If you want to invest money in a new business, then chuck those overburdened checking accounts, piggy banks, change purses, mini-safes, and spare mattresses into the fireplace and look no further than your nearest banking institution, friend, or investment firm. Loans are a low-risk endeavor when compared to taking money out of your house or personal savings to front a business venture that has the potential to fail — and leaving you and your finances hanging out to dry. With a loan, you can ensure that your business has everything it needs to thrive while not worrying about your own financial ruin. That way, if business goes south, it might go bankrupt, but you won’t. Here are a number of investing options and why we think they’re worthwhile:
Small Business Loans. Though small business usually require a decent credit history on your part, you have a number of options for financing. Secured loans require a form of collateral assistance (and, as a result, offer low interest rates and flexible repayment options) while unsecured loans, which do not require collateral, can have interest rates as high as credit cards, even. Still, if your company is profitable and you do well with payments, this is a much lower-risk option than fronting the money yourself.
Government Business Loans. A government-backed Small Business Administration loan may be an option for those that want a bit of oversight on their risk. While the government does not exactly provide loans in this instance, it acts as a loan guarantor, agreeing to pay your lender back a certain percentage of the borrowed amount in case you default on your repayment. There are tons of loans available — from start-up funding assistance to expansion assistance –and the government’s funds are vast enough that they’ll have enough to lend to you during bad economic times, as well. Special groups (like women, Native Americans and veterans) have targeted funds.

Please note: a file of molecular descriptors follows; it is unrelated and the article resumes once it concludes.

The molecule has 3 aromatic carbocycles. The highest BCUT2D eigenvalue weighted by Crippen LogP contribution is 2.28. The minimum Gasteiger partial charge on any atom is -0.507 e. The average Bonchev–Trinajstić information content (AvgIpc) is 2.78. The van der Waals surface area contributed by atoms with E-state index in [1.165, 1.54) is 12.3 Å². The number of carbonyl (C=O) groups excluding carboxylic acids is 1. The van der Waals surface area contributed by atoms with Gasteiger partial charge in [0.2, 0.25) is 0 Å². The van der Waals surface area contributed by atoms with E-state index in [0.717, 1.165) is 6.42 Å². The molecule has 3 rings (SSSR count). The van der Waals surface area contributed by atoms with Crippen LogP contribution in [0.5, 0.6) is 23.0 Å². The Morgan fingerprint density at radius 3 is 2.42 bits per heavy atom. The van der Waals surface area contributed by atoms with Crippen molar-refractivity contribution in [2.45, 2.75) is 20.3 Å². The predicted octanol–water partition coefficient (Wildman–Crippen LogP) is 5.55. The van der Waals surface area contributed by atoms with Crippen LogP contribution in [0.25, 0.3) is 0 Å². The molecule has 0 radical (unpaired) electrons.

Angel and Venture Capitalist Funds. It’s the job of venture capital firms to invest — and if your business is fast-growing and particularly “entrepreneurial” in spirit, you’ll probably attract an investor. In exchange for an equity stake in your business and some influence on the decision-making process, venture capitalists commit funds to expand the growth of your business. Consultants determine whether your business proposal is high- or low- risk before deciding on a commitment. VCs also have more money down the road, should you need it.
“Angel” investors put up private money, and typically require high returns on their investments — but they have no “set” limit on the amount of funds they may contribute. They also act as mentors and educators, having already made it big in the corporate world. There are no monthly payments, and you get a large network of contacts and information in exchange for equity.
Gifts/Grants. Friends and family can be surprisingly cooperative when it comes to financing your venture. The funds are usually available quickly, and the contractual obligations are low — although, to be safe, you should write and prepare something in case of fallout.
In addition, there are a number of government grants that can fill in the gaps in your investment money. Your state or local economic development agency probably has money set-aside for projects or ventures tied to a specific cause, and, because the money is essentially “free,” there’s no need to pay back returns or interest. Other investors will love this kind of debt-free funding and potentially rank you higher in their consideration because of it, as well.
Remember: if you intend on making your business successful, you might as well start with a bang. What’s better than using someone else’s?
Additional Resources: For help finding banks, investors and other funding sources check out Funding Universe.